Graduation Year


Document Type

Campus Only Senior Thesis


W.M. Keck Science Department

Second Department


Reader 1

Stephen Naftilan

Reader 2

Nancy S.B. Williams

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© 2014 Pejing Lee


This study explores how racial differences may influence achievement and persistence in physics by using data provided by the Persistence Research in Science and Engineering (PRiSE) project, which surveyed college students throughout the United States about their backgrounds, high school science experiences, and science attitudes. This study draws upon previous studies to first determine the factors that predict achievement and persistence in physics by using hierarchal linear multiple regression analysis. Once statistically significant factors of persistence and achievement were determined, the study determines whether those variables are significantly different among students of determine races.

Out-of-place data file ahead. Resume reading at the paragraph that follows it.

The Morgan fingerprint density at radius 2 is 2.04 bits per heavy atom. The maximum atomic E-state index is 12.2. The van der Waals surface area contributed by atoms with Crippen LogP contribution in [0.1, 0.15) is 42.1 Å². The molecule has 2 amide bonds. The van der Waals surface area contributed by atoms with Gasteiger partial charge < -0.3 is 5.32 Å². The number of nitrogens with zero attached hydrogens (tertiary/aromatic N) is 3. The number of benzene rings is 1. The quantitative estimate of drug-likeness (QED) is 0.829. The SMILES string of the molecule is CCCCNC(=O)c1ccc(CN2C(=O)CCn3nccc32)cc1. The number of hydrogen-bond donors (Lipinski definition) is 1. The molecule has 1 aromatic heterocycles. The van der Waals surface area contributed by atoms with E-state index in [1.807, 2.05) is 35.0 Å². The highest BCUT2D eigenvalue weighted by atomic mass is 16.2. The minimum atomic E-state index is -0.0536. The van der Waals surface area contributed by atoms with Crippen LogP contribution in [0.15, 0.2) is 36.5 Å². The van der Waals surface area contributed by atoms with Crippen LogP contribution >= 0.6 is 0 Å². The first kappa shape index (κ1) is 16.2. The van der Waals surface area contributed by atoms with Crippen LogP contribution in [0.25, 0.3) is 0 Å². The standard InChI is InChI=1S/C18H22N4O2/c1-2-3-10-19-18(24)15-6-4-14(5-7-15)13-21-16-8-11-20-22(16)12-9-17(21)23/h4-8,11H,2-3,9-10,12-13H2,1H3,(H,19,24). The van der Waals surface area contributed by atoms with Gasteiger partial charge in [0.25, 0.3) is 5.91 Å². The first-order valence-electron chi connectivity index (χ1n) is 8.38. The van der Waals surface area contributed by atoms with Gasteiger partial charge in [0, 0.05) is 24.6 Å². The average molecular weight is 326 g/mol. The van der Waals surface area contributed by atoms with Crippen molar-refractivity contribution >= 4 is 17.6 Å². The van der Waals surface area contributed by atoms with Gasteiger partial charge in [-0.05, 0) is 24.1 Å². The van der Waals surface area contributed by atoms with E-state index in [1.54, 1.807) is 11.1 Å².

The study found that race was ultimately not a good predictor of both achievement and persistence in physics; however, this does not necessarily mean that race was an insignificant component. Due to the nature of hierarchal regression analysis, the component of race may have been accounted for in other predictors. However, the analyzed predictors for could not fully account for the variance in either achievement or persistence. This may be due to the limited scope of the PRiSE survey, which did not include socioeconomic factors. The study concludes with a proposal for future research.

This thesis is restricted to the Claremont Colleges current faculty, students, and staff.